|Vitamin D plays a large role in overall health according to medical experts. (Courtesy Pexels)
Winter isn't coming, winter is here. With that comes the concern for what some suffer from called the winter blues or seasonal depression.
Medical experts at Baylor College of Medicine are sharing tips on how to maintain your vitamin D intake in the winter.
"Vitamin D is well-known to support bone health, but it also plays a role in the health of your heart as well as your (general intestine) tract," said Dr. Mike Ren, assistant professor in Baylor's Department of Family and Community Medicine. "It's tougher to get it because a lot of the absorption and how the vitamin gets transformed to usable substance in our bodies is from the sun. You need the sun high in the sky, not when it's rising or about to set, for your body to effectively absorb sunlight to absorb the vitamin D."
Experts say that some fatty fishes and seafood naturally contain some vitamin D, but that it's not commonly found in other foods, therefore causing a lack in vitamin D in people's diets. Sun exposure helps, but in the winter months, a lack of sunlight persists.
A typical adult needs 800 units of vitamin D a day, which translates to 15-30 minutes of good, direct sunlight. No need to put on a bathing suit just to get sun. Experts say that you can be fully clothed with the sun shining on your face or hands to get sufficient exposure. One thing is to make sure you get your sun exposure during peak sunlight and not at sunrise or sunset.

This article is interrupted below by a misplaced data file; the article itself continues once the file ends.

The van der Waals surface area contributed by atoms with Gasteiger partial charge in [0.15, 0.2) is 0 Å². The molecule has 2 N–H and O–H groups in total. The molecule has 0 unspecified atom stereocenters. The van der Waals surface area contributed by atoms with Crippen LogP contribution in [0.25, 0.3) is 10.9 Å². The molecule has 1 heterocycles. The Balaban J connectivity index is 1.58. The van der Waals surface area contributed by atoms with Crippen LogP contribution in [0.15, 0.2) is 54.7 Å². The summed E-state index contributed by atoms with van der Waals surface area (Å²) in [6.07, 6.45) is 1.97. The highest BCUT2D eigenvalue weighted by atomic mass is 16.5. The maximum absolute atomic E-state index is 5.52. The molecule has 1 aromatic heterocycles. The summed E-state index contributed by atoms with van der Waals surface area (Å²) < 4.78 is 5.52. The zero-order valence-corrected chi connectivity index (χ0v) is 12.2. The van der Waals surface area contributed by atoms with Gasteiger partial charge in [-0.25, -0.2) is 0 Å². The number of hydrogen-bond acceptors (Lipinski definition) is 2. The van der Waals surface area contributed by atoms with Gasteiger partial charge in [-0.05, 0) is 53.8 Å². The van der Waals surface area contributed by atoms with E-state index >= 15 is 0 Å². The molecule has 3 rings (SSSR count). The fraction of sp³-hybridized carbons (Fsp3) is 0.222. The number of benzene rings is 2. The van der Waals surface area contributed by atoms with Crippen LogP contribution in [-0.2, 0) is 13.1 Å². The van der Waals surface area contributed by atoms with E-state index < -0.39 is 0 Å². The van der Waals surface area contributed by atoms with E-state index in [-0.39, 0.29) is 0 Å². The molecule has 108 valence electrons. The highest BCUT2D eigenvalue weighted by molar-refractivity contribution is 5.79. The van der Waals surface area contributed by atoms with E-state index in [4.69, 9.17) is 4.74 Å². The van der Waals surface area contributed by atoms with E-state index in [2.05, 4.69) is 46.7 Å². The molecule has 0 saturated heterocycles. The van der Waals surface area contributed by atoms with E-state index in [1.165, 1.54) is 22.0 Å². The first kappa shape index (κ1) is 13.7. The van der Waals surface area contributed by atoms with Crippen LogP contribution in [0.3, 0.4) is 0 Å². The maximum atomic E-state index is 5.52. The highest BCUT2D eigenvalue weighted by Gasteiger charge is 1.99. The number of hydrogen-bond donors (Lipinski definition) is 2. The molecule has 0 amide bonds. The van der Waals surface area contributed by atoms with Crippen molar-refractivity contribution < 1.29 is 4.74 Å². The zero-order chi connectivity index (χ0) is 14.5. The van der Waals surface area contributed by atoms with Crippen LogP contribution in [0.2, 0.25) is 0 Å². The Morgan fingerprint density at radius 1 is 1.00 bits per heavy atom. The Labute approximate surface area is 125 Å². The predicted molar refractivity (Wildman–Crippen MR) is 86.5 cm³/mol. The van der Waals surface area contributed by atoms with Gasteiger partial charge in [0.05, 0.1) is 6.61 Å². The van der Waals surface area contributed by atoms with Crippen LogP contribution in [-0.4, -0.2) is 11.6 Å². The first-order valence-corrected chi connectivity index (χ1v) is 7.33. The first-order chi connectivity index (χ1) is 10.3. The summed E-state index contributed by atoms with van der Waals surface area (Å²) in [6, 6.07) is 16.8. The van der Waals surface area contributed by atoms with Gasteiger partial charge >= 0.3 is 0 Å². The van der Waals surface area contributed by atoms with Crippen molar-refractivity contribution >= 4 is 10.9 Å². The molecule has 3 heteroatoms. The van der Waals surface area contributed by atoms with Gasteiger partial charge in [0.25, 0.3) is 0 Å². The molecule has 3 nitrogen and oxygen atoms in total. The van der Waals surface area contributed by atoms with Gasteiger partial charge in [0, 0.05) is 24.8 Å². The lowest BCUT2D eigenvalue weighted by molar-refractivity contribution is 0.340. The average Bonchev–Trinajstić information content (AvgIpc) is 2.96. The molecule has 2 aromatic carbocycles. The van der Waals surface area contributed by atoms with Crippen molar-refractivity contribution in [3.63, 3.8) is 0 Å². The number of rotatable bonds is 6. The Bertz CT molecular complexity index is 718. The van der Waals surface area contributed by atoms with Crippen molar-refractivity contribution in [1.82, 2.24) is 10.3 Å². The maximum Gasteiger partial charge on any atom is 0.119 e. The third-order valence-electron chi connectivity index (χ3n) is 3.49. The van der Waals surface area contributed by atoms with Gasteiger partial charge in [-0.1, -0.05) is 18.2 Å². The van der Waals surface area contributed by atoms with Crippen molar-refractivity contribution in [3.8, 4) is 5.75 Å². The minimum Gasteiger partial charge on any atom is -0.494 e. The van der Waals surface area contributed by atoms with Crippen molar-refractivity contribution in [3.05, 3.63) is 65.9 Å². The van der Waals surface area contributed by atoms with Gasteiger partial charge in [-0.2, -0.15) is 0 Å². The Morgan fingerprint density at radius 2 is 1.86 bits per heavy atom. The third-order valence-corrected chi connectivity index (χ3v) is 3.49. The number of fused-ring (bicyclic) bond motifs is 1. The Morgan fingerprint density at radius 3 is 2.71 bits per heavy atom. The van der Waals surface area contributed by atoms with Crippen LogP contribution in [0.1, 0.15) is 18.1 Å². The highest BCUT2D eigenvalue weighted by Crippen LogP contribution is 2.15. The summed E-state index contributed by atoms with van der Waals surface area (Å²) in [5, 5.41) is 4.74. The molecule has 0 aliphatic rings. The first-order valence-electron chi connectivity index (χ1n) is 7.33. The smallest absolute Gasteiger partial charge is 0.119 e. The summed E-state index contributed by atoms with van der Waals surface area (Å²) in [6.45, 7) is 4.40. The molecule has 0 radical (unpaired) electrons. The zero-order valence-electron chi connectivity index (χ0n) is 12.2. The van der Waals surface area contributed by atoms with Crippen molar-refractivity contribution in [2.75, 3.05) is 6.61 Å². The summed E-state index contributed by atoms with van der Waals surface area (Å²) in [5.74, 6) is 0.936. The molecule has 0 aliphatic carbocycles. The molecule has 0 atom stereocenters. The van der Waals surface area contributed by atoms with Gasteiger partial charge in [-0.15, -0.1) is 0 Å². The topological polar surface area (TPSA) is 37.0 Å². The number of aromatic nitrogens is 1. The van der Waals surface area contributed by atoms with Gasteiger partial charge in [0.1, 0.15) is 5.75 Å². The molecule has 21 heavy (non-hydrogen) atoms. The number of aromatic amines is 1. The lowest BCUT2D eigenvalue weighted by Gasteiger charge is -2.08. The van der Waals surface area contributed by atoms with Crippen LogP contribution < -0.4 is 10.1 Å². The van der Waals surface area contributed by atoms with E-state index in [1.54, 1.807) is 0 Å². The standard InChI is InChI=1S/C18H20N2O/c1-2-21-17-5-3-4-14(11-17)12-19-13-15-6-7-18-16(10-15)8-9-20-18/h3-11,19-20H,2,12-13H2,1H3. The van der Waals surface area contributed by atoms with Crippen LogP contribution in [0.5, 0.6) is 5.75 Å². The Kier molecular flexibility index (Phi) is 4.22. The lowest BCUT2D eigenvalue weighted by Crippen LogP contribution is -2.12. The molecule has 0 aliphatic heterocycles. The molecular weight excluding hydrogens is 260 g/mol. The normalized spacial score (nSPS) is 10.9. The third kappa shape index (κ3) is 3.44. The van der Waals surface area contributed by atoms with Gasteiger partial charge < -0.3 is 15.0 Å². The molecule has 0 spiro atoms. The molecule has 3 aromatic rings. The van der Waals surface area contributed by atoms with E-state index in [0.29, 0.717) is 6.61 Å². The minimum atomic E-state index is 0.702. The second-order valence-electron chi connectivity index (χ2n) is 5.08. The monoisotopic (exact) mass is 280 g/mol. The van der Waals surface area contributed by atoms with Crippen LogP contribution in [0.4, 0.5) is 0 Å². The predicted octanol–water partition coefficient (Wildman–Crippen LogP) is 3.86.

If you're one of the work-from-home population group, Dr. Ren suggests taking an over-the-counter vitamin D supplement.
"Some new students are also finding that vitamin D is important for proper muscle function, like your constantly beating heart, as well as lower risk of getting a variety of cancers," said Dr. Ren.
The doctor added one caveat: be sure to get your vitamin D levels checked as certain health conditions could affect side effects. Vitamin D is touted for calcium absorption and bone health.
"These are new studies, so I don't want to overestimate their importance, but on the flip side, I don't want people to trivialize it and say it's not important," he said.